Racializing Culture and Class in a Transnational Field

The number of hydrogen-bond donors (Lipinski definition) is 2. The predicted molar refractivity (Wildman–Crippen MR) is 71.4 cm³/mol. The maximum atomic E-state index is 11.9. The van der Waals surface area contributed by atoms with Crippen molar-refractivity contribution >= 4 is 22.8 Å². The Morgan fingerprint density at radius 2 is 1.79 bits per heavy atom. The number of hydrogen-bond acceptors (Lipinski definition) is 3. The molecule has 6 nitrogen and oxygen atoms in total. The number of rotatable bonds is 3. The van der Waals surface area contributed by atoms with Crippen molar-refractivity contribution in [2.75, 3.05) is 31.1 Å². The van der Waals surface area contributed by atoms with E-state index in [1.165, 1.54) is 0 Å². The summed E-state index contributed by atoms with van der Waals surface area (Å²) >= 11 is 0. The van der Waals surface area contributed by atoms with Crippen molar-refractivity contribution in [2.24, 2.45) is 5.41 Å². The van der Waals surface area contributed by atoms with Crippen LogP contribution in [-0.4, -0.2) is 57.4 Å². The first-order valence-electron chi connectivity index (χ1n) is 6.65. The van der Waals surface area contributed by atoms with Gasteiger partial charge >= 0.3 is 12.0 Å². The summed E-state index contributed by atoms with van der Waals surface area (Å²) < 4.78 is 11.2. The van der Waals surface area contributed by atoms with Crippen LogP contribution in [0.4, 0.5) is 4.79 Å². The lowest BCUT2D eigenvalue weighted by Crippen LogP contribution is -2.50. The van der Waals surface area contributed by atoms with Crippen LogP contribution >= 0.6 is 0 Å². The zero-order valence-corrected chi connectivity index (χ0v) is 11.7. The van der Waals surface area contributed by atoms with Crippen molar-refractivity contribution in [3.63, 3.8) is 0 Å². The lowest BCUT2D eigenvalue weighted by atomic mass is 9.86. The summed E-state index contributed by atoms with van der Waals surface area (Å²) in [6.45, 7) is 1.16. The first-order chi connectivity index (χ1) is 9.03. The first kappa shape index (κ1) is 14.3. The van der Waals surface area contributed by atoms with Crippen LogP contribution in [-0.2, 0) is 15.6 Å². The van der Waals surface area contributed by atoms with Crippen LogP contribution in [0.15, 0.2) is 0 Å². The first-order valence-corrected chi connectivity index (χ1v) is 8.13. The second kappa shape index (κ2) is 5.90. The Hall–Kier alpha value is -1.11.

This introductory chapter provides an overview of the book's main themes. This book examines the racialized belongings of Okinawan-Bolivians in a transnational context. It considers multiple contradictions that Okinawan-Bolivians (Okinawan settlers, or Issei, and their offspring in Colonia Okinawa, and Okinawan-Bolivian dekasegi migrants in urban Japan) faced in Bolivia and Japan. First, how did Okinawan-Bolivians experience and make sense of paradoxical socioeconomic class positions they occupied in a transnational social field? Second, how did educational institutions, such as community schools in Colonia Okinawa, shape Nisei and Sansei (third-generation) Okinawan-Bolivian youth's identities and behaviors? Finally, how did Okinawan-Bolivians interpret and negotiate their historical and cultural distinctiveness as Okinawans, whose past as the colonized subjects under imperial Japan still stirred ambivalent feelings toward Japan among Okinawans in Okinawa Prefecture and the Okinawan diaspora abroad? This study, then, is an attempt to understand the contradictory processes of class and cultural identity formation of transmigrants; an ethnography of postcolonial subjects in diaspora; and an effort to theorize race, class, and culture in a transnational context.
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